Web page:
[9A + (A+B)]/9. Then the first term 9A is divisible. Now if the whole number is to be divisible, we would want the terms (A+B) to also be divisible. So the divisibility of the number depends on (A+B) which is nothing but the digit sum. Which is why you see that the divisibility rule for 9 is "The digit sum of the number must be divisible by 9" Also you got to note that: 10^x/9 = +1 for whatever be the value of x. This results in another rule: 10^x/3 = +1 which is the rule for divisibility by 3.

Now consider the RULE FOR 7 A^x/B= C

Here A=10 (base 10), B = 7. Now we have to choose values for x such that it gives a remainder of C= +1 or -1.

we see the following pattern: 10^0/7 = +1

10^3/7 = -1

10^6/7 = +1

So we see that +1 and -1 remainders alternate every three powers of ten. This gives our compartmentalisation rule. The given number from left to right has to be grouped in threes and the rule of +1 and -1 for every triplet has to be applied. You will see it :

ABCPQRXYZ be a number. To check the divisibility by 7, we write it as:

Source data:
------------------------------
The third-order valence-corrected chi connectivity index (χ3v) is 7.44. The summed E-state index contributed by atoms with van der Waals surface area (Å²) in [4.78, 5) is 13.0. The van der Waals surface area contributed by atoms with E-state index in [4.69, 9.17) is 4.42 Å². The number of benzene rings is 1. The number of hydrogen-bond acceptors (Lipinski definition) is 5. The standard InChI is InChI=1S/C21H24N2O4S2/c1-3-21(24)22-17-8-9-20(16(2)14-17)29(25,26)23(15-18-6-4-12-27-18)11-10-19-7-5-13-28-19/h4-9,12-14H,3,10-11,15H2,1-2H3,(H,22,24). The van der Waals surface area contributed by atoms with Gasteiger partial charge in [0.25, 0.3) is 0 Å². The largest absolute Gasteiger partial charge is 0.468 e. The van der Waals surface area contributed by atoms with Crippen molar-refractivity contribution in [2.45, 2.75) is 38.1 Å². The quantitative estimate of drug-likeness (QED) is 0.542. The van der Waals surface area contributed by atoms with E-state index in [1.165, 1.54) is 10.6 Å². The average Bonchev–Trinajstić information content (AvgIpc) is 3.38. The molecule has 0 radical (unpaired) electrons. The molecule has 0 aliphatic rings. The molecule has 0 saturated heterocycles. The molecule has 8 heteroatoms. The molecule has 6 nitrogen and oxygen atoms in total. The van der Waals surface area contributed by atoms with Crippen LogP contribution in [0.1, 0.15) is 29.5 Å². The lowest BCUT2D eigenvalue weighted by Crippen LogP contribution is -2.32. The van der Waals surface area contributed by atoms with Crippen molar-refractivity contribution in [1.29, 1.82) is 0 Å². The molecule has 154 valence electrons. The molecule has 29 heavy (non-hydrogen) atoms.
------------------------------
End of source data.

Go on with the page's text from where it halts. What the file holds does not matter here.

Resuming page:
[10^6 ABC]/7 + [10^3 PQR]/7 + [10^0 XYZ]/7

Now 10^6/7=+1 , 10^3/7 = -1 and so on.. This reduces to

(1xABC) (-1XPQR) (1*XYZ)

RULE : Sum of triplets at odd places - sum of triplets at even places

eg: 100200140240 /7 . What would be the remainder?

100 | 200 | 140 | 240 |

-1 | +1 | -1 | +1

  • 100- 140 = -240

200 + 240 = 440

You get 440-240 = 200

200/7 gives a R= 4

Now consider the RULE FOR 11 10^0 / 11 = +1 10^1/ 11 = -1 10^2/ 11 = +1 10^3/11 = - 1

FOr 11, you can do it in 2 ways. One is that you notice that every alternate power of 10 divided by 11 gives an alternating pattern of +1 and -1. So the compartmentalisation will now be for every digit. So you do a

Sum of digits at odd places - Sum of digits at even places.

But if you did notice the fact that 10^0/11 = +1 and 10^3/11 = -1 Then you will notice that 11, same as 7, has +1 and -1 alternating for triplets. So, you can proceed compartmentalising the number into triplets and doing the same thing as we did for 7.